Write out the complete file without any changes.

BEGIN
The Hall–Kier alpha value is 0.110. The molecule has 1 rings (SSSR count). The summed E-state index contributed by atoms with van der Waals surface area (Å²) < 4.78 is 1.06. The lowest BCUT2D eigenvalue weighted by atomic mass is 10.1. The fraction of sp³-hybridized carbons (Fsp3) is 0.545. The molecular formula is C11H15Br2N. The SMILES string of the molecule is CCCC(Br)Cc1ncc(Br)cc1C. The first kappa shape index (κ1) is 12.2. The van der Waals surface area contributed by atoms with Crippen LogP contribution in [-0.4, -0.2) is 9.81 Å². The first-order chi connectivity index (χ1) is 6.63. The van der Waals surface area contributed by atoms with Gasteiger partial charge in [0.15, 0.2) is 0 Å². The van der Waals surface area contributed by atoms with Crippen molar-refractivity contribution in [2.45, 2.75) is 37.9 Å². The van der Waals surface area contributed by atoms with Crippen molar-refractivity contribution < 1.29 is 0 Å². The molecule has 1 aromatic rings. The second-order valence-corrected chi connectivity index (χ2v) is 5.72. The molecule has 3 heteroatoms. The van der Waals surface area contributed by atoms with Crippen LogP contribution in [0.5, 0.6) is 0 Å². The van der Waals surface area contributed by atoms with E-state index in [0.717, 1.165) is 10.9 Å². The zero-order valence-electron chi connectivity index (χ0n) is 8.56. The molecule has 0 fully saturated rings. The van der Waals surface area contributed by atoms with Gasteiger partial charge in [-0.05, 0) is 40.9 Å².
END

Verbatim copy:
The Hall–Kier alpha value is 0.110. The molecule has 1 rings (SSSR count). The summed E-state index contributed by atoms with van der Waals surface area (Å²) < 4.78 is 1.06. The lowest BCUT2D eigenvalue weighted by atomic mass is 10.1. The fraction of sp³-hybridized carbons (Fsp3) is 0.545. The molecular formula is C11H15Br2N. The SMILES string of the molecule is CCCC(Br)Cc1ncc(Br)cc1C. The first kappa shape index (κ1) is 12.2. The van der Waals surface area contributed by atoms with Crippen LogP contribution in [-0.4, -0.2) is 9.81 Å². The first-order chi connectivity index (χ1) is 6.63. The van der Waals surface area contributed by atoms with Gasteiger partial charge in [0.15, 0.2) is 0 Å². The van der Waals surface area contributed by atoms with Crippen molar-refractivity contribution in [2.45, 2.75) is 37.9 Å². The van der Waals surface area contributed by atoms with Crippen molar-refractivity contribution < 1.29 is 0 Å². The molecule has 1 aromatic rings. The second-order valence-corrected chi connectivity index (χ2v) is 5.72. The molecule has 3 heteroatoms. The van der Waals surface area contributed by atoms with Crippen LogP contribution in [0.5, 0.6) is 0 Å². The van der Waals surface area contributed by atoms with E-state index in [0.717, 1.165) is 10.9 Å². The zero-order valence-electron chi connectivity index (χ0n) is 8.56. The molecule has 0 fully saturated rings. The van der Waals surface area contributed by atoms with Gasteiger partial charge in [-0.05, 0) is 40.9 Å².